The Kremlin is making it clear that Russian forces could soon push deeper into Ukraine, and this time it may look more like the Soviet invasion of Afghanistan than the covert campaign Russia has waged since 2014.

Russian Defense Minister Sergey Kuzhugetovich Shoigu claimed on Tuesday that an American private military company was poised to launch chemical weapons into parts of Ukraine held by Russian-led separatists. Pentagon spokesman John Kirby flatly dismissed Shoigu’s comments as “completely false.”

Russian President Vladimir Putin also appeared visibly angry during a speech on Tuesday, in which he accused the United States of “arming and urging on extremists from a neighboring country” inside Ukraine. In fact, Russia has armed, trained, and led separatists, who have carved out semi-autonomous zones in the Donets Basin of Eastern Ukraine, known as the Donbass region.

“If our western counterparts continue a clearly aggressive line, we will undertake proportionate military-technical countermeasures and will respond firmly to unfriendly steps,” Putin reportedly said, according to The Guardian. “I’d like to stress that we are fully entitled to do that.”

Ukrainian soldiers walk at the line of separation from pro-Russian rebels near Katerinivka, Donetsk region, Ukraine, Tuesday, Dec 7, 2021. (AP Photo/Andriy Dubchak)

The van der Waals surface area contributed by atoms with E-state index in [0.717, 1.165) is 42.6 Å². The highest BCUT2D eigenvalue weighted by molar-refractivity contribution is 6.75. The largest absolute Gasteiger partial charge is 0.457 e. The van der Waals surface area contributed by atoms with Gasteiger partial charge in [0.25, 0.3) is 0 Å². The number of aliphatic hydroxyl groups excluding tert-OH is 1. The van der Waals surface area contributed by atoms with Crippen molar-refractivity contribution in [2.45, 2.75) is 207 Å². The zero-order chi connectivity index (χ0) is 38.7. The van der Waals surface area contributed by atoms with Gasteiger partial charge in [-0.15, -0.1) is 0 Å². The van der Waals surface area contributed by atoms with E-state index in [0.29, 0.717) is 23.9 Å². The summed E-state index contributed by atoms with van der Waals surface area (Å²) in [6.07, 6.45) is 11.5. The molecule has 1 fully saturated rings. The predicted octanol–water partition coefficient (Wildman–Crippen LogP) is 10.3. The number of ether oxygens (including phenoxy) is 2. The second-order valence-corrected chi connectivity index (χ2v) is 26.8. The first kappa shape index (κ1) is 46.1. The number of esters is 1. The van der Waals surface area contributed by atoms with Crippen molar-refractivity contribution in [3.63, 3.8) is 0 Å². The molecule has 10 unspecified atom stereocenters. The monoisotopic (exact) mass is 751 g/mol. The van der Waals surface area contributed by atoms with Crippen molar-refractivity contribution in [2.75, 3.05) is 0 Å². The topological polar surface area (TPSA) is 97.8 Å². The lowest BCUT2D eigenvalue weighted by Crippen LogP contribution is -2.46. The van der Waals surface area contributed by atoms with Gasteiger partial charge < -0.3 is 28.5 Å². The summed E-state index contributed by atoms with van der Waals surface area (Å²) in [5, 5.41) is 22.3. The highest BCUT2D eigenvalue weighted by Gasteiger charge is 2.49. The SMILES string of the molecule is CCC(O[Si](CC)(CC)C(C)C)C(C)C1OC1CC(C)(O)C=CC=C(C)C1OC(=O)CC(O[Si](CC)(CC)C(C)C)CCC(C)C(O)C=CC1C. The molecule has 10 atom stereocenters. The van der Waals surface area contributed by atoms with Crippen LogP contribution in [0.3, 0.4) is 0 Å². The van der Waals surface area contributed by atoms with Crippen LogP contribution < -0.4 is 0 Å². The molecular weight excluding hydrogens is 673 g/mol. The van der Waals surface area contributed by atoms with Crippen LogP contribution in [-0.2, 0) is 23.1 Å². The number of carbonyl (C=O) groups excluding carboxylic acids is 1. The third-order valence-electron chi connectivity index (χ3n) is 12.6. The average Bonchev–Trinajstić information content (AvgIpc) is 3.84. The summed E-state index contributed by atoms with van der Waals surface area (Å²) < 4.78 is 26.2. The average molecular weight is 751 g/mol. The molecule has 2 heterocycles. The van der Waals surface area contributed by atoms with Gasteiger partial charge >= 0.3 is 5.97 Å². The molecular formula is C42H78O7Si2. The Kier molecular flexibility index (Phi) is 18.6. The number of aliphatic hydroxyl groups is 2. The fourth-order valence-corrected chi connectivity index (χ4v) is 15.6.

While Russia has consistently denied since 2014 that its forces have fought on Ukrainian soil, the Kremlin no longer seems to feel the need to camouflage its hostile actions, said retired Army Lt. Gen. Ben Hodges, former commander of U.S. Army Europe.

The world would most likely see a full display of Russian military power if Putin commits to a new campaign in Ukraine, Hodges said.

“I think the risk of this is going up very quickly and that the Kremlin is operating at a much higher than normal risk-tolerance level because they really haven’t been stopped before, since their invasion of Georgia in 2008, and so far, we don’t look strongly unified or resolute with our allies,” Hodges said. “The language coming out of the Kremlin is most alarming. Putin talks about genocide in the Donbass [Donets Basin]; one of his senior deputies talks about perhaps needing to bring nukes into Belarus; constant references about NATO’s threatening behavior towards Russia, and today a reference by Defense Minister Shoigu about U.S. private military contractors planning to bring in chemicals for use in the Donbass. He is preparing his own population and setting the pretext for ‘we had no other choice.’”

Since 2014, top Kremlin officials have denied that Russian forces annexed Crimea and then invaded eastern Ukraine. Russian troops wore no forms of identification when they annexed Crimea from Ukraine, earning the nickname “Little Green Men” in the West — the Russians called them “polite people.”

Later that year, other “Little Green Men,” who wore uniforms that were neither Russian nor Ukrainian appeared in eastern Ukraine. Although they claimed to be Ukrainian insurgents, these troops looked more like they belonged to a professional military than a rebel force.